The name Alan is of Celtic origin and was introduced to the English by the Breton followers of William the Conqueror. The exact meaning of the name is not entirely known although "rock" seems to be the most probable. There are many variations of this name
Angus is the anglicized form of the Scottish and Irish Gaelic name Aonghus. It is both a first name and surname.
Arthur is a name that probably dates back as far as pre-Roman times in Britain. It is possibly derived from the Celtic "artos" (bear), the Irish Gaelic "art" (stone), or the Welsh term "arth gwyr," or "bear man." Its modern form may be based partly on t
Brendan is an Irish saint whose travels are narrated in the immram "The Voyage of St. Brendan".
Respelling of Brendan.
Respelling of Brendan.
Brice probably comes from the Gaulish adjective "brictio", meaning "spotted, dappled", and which gave "brizh" in modern Breton.
The name might have been originally attributed to boys who were born with freckles.
Callum was the 13th most popular boy's name in the UK in 2006, but is extremely rare in the US.
The surname of a Scottish clan now also used as a first name. The meaning is unsure, but the name is often taken to be derived from 'cam' (crooked) and 'beul' (mouth).
At first a placename based on the Celtic name of a nearby river it later made the transfer to surname and finally in the twentieth century to given name.
First used in Sir Walter Scott's "Ivanhoe." Possibly derived from a celtic word meaning "first choice."
Cedric the Entertainer is an American comedian, and Cedric Diggory is a character in the Harry Potter series. The Nissan Cedric is a lu
A river in Scotland. The Gaelic name is Cluaidh.
It may mean "warm" as in Welsh clyd, "snug", or perhaps it has the more appropriate meaning of "powerful enough to be heard from a distance".
An anglicised form of one of the Gaelic surnames 'Ó Cuidighthigh' (descendant of Cuidighthigh - originally a byname for a helpful person) or 'Mac Óda' (son of Óda).
Cohen is either a Jewish surname from the Hebrew 'kohen' (priest) or an anglicised Irish surname from 'Ó Cadhan' (descendant of Cadhan).
Cohen is not a personal name in Hebrew. In the Jewish faith, a kohen is assumed to be a direct male de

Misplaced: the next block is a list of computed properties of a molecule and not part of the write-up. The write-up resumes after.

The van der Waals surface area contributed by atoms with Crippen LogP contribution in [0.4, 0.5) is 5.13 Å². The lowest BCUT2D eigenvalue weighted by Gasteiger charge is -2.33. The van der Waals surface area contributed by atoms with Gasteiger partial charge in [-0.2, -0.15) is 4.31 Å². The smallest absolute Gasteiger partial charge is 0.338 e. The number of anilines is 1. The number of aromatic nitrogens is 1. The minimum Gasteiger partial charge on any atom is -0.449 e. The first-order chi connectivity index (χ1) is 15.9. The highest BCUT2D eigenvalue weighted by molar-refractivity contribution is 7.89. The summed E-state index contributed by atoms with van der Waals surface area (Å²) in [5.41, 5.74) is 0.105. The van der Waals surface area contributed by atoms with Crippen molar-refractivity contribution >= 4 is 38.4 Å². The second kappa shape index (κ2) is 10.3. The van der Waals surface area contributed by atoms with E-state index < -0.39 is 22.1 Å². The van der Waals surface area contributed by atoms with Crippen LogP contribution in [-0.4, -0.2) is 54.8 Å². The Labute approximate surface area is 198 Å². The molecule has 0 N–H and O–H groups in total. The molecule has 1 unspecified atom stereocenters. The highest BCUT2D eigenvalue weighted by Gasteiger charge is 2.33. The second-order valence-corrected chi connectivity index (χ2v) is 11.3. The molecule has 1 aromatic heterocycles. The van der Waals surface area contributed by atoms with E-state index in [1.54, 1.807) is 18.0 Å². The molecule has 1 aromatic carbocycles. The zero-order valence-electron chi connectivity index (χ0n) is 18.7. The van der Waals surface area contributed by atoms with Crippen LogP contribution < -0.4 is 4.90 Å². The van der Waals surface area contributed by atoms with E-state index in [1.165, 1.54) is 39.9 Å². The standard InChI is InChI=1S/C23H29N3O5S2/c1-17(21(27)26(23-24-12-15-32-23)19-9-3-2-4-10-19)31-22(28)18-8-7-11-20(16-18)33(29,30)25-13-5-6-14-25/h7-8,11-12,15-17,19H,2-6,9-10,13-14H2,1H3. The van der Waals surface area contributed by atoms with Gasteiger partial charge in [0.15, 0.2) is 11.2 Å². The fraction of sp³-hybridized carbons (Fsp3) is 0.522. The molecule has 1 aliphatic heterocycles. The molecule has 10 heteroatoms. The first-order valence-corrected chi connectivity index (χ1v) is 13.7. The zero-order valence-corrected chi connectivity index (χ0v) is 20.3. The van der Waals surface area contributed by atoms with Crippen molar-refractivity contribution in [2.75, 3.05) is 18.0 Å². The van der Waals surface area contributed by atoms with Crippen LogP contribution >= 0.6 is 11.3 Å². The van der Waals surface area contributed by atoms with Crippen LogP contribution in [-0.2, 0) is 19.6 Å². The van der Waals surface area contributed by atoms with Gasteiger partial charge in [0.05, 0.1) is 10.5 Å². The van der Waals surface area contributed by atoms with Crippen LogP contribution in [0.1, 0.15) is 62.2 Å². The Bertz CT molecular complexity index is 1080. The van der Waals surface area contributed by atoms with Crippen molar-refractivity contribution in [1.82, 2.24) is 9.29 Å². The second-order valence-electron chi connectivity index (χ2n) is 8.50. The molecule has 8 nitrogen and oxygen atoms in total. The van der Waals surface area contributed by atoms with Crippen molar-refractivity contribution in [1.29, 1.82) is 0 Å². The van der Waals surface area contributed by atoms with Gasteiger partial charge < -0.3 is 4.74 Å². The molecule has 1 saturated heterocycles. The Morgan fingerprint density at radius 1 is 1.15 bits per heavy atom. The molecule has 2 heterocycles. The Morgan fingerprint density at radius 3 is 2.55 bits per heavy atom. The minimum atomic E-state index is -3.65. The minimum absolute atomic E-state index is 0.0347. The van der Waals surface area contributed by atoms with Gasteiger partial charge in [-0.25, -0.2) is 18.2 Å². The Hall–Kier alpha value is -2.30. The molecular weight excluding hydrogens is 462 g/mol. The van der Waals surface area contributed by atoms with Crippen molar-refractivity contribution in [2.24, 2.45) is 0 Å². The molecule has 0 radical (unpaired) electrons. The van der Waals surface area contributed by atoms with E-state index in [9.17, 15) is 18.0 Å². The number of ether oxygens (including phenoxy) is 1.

Coleman is a name and (more commonly) a surname with several different origins. As both an Irish and an English surname it is derived through Old Irish from the Latin 'columba' ('dove'). It can also be an anglicization of the Irish Gaelic surname Ó Clumhá
Colin may also have originated as a nickname for Nicholas. Famous bearers include former US Secretary of State Colin Powell, golfer Colin Montgomerie and actors Colin Baker, Colin Farrell and Colin Firth.
The name is particularly popular o
Conor is particularly popular in Ireland - it was the 3rd most popular name there in 2006.
A craig or a crag is a rocky hill or mountain. A crag and tail formation is formed when a glacier passes over resilient rock (usually of the igneous kind - granite, for example) which cannot be eroded. The rock is left protruding from the terrain. An exam
Traditional Cornish name slightly anglicized with an additional "e", yet used for centuries.
Famous bearers include American actor Denzel Washington.
Douglas was formerly used as a girl's name in English during the 17th and 18th centuries, but is now considered to be exclusively masculine.
Popular anglicized form of the Irish form of John.
It may also be an anglicized form of Irish Eoghan.
Ervin is a variant of the surname Irvine, which has three separate origins. It can be from one of two places in Scotland, either Irvine or Irving. Both places are named for a Celtic river whose name probably meant 'green water'. It can also be derived fro
Though it has gained some popularity as a female name in the U.S., Finlay is masculine in all other English-speaking regions.
Gannon is predominantly a surname. It is an anglicised form ultimately derived from the Gaelic name Fionnán, which is itself derived from 'fionn' (white, fair).
Gordon is a Scottish clan name, that is now used as a first name. Gordon Brown is the current British Prime Minister.
Flash Gordon was a comic strip, television show and film. Gordon is also the name of the Big Engine in Thomas the Tank Eng